ST. CLAIR COUNTY — Come November 6, voters in the House of Representatives 81st District will have their choice of Republican Gary Eisen or Democrat Josh Rivard. The candidates are looking to secure a two-year term and fill the seat currently held by Dan Lauwers, who's served the maximum of six years in the House and is now seeking a spot in the Michigan Senate.

Eisen was the top vote-getter in a crowded, eight candidate Republican primary in August. When the votes were tallied he bested the second place finisher, Ken Nicholl, by just 23 votes. Rivard was the lone Democrat to file in the district.

The 81st District includes a large portion of St. Clair County including Lynn, Mussey and Berlin townships and the village of Capac.

• • • •

Gary Eisen was born and raised in St. Clair. He's been a business owner since the age of 21 and still owns and operates a welding and fabricating shop in Richmond. Eisen also owns his own martial arts school and is a firearms instructor.

He believes that his various skills and experiences makes him well-rounded and a good decision maker.

"I'm hardworking, honest and pretty straight forward," Eisen added.

As someone without further political aspirations beyond the House, Eisen said "I can focus on helping the district, county and state."

If elected, Eisen said he would focus his time on things like education and the skilled trades, roads and insurance rates, protecting Second Amendment rights, plus be an advocate for small business.

"They are the backbone of America and employ the most people," he said.

Eisen said he supports efforts to get more teenagers interested in the skilled trades.

"It's about getting 7th and 8th grade kids interested in something they can build. Our education systems need to recognize that not everyone should go to college," he said. When it comes to addressing the state's crumbling roads, Eisen said he would advocate for quality over quantity and encourage the use of different types of construction.

• • • •

Josh Rivard was born and raised in Algonac. Currently he works in construction and runs a non-profit foundation in honor of his brother who died by suicide. Last year, Rivard spent four months cycling across the country on behalf of the foundation, talking to people and organizations about mental health.

"I'm qualified for this position because of my desire to help my neighbors and my ability to listen and lead. Listening to my neighbors has proven that people are struggling and looking to a leader for answers and to help them. It's time that someone with the ability to have the hard conversations and make the hard choices got into office to solve the problems the people of Michigan are facing," Rivard said.

He believes that access to mental and physical health care is one of the most important issues to constituents in the 81st District, citing the opioid crisis, spread of hepatitis cases in the state and a high suicide rate.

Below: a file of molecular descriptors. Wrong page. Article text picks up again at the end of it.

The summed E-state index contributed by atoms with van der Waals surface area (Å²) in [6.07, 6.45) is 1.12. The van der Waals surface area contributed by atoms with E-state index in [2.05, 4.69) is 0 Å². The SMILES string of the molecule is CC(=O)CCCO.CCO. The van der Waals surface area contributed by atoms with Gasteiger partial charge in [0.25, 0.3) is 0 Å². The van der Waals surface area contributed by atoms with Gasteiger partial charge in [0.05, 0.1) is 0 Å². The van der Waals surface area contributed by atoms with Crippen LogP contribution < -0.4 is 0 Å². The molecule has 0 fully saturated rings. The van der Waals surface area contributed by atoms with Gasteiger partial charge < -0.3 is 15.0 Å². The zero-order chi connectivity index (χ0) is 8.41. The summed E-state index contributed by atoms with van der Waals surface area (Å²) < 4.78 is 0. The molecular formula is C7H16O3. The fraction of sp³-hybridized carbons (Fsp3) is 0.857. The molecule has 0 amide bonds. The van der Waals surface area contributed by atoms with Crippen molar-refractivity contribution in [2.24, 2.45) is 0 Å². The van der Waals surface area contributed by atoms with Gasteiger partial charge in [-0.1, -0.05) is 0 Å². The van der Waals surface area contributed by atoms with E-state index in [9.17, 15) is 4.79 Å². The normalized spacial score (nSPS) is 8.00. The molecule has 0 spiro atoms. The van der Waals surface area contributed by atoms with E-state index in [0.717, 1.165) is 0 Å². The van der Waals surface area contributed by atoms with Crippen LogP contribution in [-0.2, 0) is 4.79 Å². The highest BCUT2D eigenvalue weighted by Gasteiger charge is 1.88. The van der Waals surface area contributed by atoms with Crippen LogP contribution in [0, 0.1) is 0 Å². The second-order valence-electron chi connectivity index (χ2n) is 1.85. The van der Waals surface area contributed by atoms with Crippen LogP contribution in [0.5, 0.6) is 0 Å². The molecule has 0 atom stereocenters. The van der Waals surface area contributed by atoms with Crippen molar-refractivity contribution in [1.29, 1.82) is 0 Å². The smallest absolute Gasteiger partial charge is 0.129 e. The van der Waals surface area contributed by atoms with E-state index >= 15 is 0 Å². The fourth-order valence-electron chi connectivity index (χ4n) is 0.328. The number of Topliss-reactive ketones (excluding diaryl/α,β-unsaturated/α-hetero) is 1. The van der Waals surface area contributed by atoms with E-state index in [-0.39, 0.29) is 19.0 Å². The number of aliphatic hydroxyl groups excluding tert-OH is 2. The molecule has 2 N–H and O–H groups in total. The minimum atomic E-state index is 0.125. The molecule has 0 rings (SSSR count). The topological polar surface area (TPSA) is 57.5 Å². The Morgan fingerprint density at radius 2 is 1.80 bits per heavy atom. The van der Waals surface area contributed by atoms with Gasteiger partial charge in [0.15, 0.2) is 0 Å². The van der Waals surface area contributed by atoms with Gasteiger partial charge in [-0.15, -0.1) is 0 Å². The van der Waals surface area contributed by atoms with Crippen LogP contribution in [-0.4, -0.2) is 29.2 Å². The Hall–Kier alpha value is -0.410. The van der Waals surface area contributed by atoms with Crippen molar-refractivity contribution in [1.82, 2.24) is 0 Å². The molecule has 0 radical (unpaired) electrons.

"As someone who is losing their healthcare and can't afford an alternative option, keeping access to healthcare is key to resolving these issues and I plan on ensuring that more people can get access to the healthcare they deserve," Rivard said.

Additionally, Rivard said he would advocate for a mental health counselor to be present in every school in the state.

"This will not only give students the tools and knowledge they need to stay healthy, but also act as an access point for the community at large," he added.

Maria Brown

Howell faces challenger for 82nd District seat

Democrat Chris Giles makes bid for House in Lansing


November 01, 2018 | 12:24 PM

LAPEER COUNTY — Incumbent Republican Gary Howell is facing a challenge for the 82nd District House seat he currently occupies.

Democrat Chris Giles is making a bid for the spot. An employee at Vintech Industries for the past six years, Giles contemplates the future of his young daughter, a first grader at Imlay City's Weston Elementary, who he hopes will have the same opportunities afforded other children.

"I see my daughter attend a school system that has been underfunded and neglected for far too long," Giles says. "I work in an industry that is quickly moving toward a future of automation, but with no attention given to the future of the workers.

"I drive on the same failing infrastructure and I dread seeing how much higher my health insurance premiums are going to rise every year.

"Our state has been left in shambles due to years of mismanagement and ineffectiveness," Giles says. "I am

determined to make my way to Lansing and to help shift us back in the right direction."

Candidate's message

"My overriding message is this," Giles says. "We in Lapeer County and all across this state deserve better than what we've been given.

"This state was built on the backs of hardworking families who sacrifice over and over again, and never seem to make it out ahead —and it's time for a change.

"It's time for our leaders in Lansing to start taking care of those same hardworking families, not just the people who donate to their campaigns.

"So whether you vote for me or not, I am determined to fight for every single citizen in this county and in this state to create a better future for all of us."

On the issues

Following are Giles' positions on issues he deems important to all Lapeer County residents, and regardless of their political persuasion.

Education

"Improving Michigan's educational systems is among my highest priorities when I head to Lansing," says Giles. "In order to regain our standing as an economic power and a leader in innovation, we need to be on the cutting edge of education.

"To make sure our next generation is ready to take on this challenge takes investing in them from pre-K through graduation.

Economic Security

"Hardworking Michigan families deserve to have a sense of security from all their hard work," Giles says. "However, with the unions being weakened, jobs being outsourced and turned towards automation, the long-term security for workers is in doubt.